Inhibition of return (IOR) refers to the finding that targets appearing at previously cued locations are more slowly responded to than targets appearing at previously uncued locations when a relatively long temporal interval occurs between the cue and target. This experiment was conducted to determine whether the magnitude of IOR is influenced by the type of preceding trial (cued or uncued) and/or the location of the cue/target on the previous trial. Although no effect of cue/target location is observed, there was a marked effect of previous trial type, as IOR was greater following an uncued trial relative to a cued trial. This effect was attributable to differences in the response time as a function of previous trial type: specifically, participants were faster to respond to cued and uncued trials when the previous trial type was identical.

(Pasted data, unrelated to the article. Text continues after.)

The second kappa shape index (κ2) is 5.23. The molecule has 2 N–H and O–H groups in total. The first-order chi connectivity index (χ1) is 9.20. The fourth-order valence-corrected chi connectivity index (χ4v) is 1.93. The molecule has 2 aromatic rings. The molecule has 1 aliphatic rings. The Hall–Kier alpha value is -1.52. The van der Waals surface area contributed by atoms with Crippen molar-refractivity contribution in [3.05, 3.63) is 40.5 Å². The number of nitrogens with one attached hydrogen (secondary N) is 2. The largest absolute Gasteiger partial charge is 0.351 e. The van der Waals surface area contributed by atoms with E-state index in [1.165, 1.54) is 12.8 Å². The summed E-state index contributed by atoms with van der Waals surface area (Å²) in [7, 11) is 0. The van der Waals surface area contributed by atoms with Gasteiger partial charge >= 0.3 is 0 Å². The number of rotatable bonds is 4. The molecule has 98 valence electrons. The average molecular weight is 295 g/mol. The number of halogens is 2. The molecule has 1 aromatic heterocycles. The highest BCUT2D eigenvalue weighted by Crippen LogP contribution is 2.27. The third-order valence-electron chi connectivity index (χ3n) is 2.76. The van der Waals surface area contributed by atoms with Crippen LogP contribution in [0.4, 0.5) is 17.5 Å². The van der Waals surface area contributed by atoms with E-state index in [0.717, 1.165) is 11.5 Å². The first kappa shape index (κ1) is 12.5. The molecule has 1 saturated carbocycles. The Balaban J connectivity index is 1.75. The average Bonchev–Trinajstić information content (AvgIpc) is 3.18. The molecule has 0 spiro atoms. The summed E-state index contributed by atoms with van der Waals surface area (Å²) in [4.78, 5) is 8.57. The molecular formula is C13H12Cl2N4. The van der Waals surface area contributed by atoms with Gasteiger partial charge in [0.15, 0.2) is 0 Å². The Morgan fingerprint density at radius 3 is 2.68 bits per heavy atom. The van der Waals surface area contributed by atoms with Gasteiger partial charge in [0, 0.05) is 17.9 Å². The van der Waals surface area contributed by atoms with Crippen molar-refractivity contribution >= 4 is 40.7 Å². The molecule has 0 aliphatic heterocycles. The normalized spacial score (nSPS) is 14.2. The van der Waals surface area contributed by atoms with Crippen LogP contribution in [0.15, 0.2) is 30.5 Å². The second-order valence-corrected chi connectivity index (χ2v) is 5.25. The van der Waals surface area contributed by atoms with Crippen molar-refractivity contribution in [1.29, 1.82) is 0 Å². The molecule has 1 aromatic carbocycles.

ASJC Scopus subject areas
- Experimental and Cognitive Psychology
- Developmental and Educational Psychology
- Arts and Humanities (miscellaneous)